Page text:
How Steve Jobs Used Design to Change the World

Steve Jobs portrait Mac parts photo

Image: Steve Jobs portrait by Foundry - Mint Digital

Environmentalists may be tempted to write off Steve Jobs as just another corporate titan that ushered in a wave of unnecessary consumption. To do so without recognizing the positive contributions Jobs made to our culture would miss what may be some of the most important lessons we can learn in the environmental movement. What Steve Jobs did for design will ripple throughout the world of technology for the next decade or longer, just as it has for the last two.

Being at SxSW Eco all week (more on that below), I didn't have much time to ingest the great essays and videos on what Jobs meant to the world, but after catching up a bit over the weekend, I think some of the most significant comments have come from BoingBoing's Xeni Jardin.

Speaking with Rachel Maddow earlier this week, Jardin discussed the ways Jobs democratized technology. At one point in the video, Maddow summarizes the ways Jobs changed our world:

"Apple and Steve Jobs created the expectation which did exist before. They created the expectation that people would have to be able to use this powerful technology in the way that made sense to the people, not just the computer or engineers who designed that machine."

Watch the whole segment here:

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The entire conversation is worth watching, but I want to highlight a few key quotes from Jardin and Maddow that I think help make the case for how Jobs contributed to the future of sustainability. Speaking on how Jobs changed the world, Jardin says:

"If you think about the way that this man saw design, he said it himself, design isn't just the way something looks and feels, design is how it works. So much of what he contributed to technology was seeing technology as an extension of the human mind. And as a way to extend our capabilities to communicate, to connect, to perceive the world more richly."

Maddow then states the basic, if at one point radical, notion of what it meant to democratize technology:

"There became an expectation that things be easy to use, because the easier things were to use the more people could use them. That's not the most complicated idea in the world except when you combine it with the idea that once everybody can use these machines, they can then use them infinitely."

Jardin continues:

"The idea that you didn't have to be a fancy person with a computer engineering degree in a suit to operate a highly powerful computer with incredible capabilities. The idea that you could just be a regular person. This idea that when technology becomes really, really revolutionary, it's the moment that our parents, that our children, that grandma and grandpa can do simple tasks on a device, that same device that might be used by scientists, by pilots, by people operating spaceships, by doctors in surgery rooms. If we have a common language of technology that common platform of technology, I feel like that's this sort of greater arch of Steve Jobs' legacy."

One of the big takeaways from SxSWEco is summed up in the tweet below from @SimranSethi.
Image: SimranSethi tweet on Steve Jobs

These comments about Jobs making technology easy to use, as well as an emotional experience reminds me of this post Mat wrote on how Jobs understood emotions and what it means for environmentalists.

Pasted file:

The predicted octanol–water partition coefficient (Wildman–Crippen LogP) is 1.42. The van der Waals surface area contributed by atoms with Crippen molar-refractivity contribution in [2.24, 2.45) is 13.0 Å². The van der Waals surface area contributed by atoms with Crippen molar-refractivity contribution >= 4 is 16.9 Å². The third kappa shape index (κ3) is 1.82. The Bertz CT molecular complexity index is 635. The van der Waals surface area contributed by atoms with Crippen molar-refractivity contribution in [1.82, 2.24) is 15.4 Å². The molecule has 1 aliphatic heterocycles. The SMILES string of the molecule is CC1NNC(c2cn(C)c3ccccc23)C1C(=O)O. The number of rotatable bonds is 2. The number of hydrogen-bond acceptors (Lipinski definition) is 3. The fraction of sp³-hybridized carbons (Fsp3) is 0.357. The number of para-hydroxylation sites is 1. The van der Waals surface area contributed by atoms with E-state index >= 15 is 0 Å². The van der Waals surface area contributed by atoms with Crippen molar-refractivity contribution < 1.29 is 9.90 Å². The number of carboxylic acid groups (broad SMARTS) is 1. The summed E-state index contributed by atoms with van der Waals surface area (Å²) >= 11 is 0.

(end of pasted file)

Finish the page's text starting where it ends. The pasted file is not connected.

Quoting Steven Fry:

"Steve Jobs has always understood that, as human beings, our first relationship with anything is an emotional one. ... A device isn't just a sum of its functions; it's something that should make you smile, you should cradle, you should love, you should have an emotional relationship with. If people think that's pretentious, then, in a sense, the success of Apple proves how wrong they are."

Mat expands on how well Jobs used emotion and how it could work for solving the environmental crisis, writing:

First and foremost we are emotional beings. Our connection to the world is emotional first, intellectual down the road someplace, and then probably emotional last as well.

But yet, when we talk about climate, energy, biodiversity, what have you, we too often try to appeal to reason, intellect and our inner accountant-cum-economist. And it doesn't work. That much should be obvious by even a cursory scan of TreeHugger's science, energy and politics reporting.

The earth, its ecosystems, its inhabitants both animal and vegetable, are surely not mere things in the sense that a new iPhone is, but the question we green campaigners need to be asking and answering more often is not 'how do we deploy more wind power?' or 'how do we conserve this endangered species?' But rather, 'how do we best encourage the development of love?'.

Connect those dots between Mat's point & what Jardin said about Jobs' vision. Millions of people, filled with passion and a desire to share knowledge have used their iMacs with iMovie and Garage Band to produce videos, podcasts or other media to express their passions and help inform and inspire others. From apps to game and documentation, there are already a plethora of ways to use Apple products to learn, connect and share knowledge. As far as physical objects, what Jobs created are modern tool-kits, instruments for a new century and a new future of possibility. In regards to the behavioral shifts Jobs created, his influence is even greater. He forever changed how we think about machines and data. Activism, journalism, medicine, Jobs' philosophies changed it all. And these changes are continuing to reverberate through the world of sustainability.

Also on The Rachel Maddow Show, but the following night, Ezra Klein sitting in as guest host introduced a segment on Jobs with a beautiful telling of the quote Warren wrote about of Jobs saying the computer was like "the bicycle of the mind."

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I love how Klein compares the intuitive and elegant nature of riding a bike with the way people use Apple devices. By making technology so intuitive, it's become expected that things will work the way we think they should, be easy to use and make our lives better.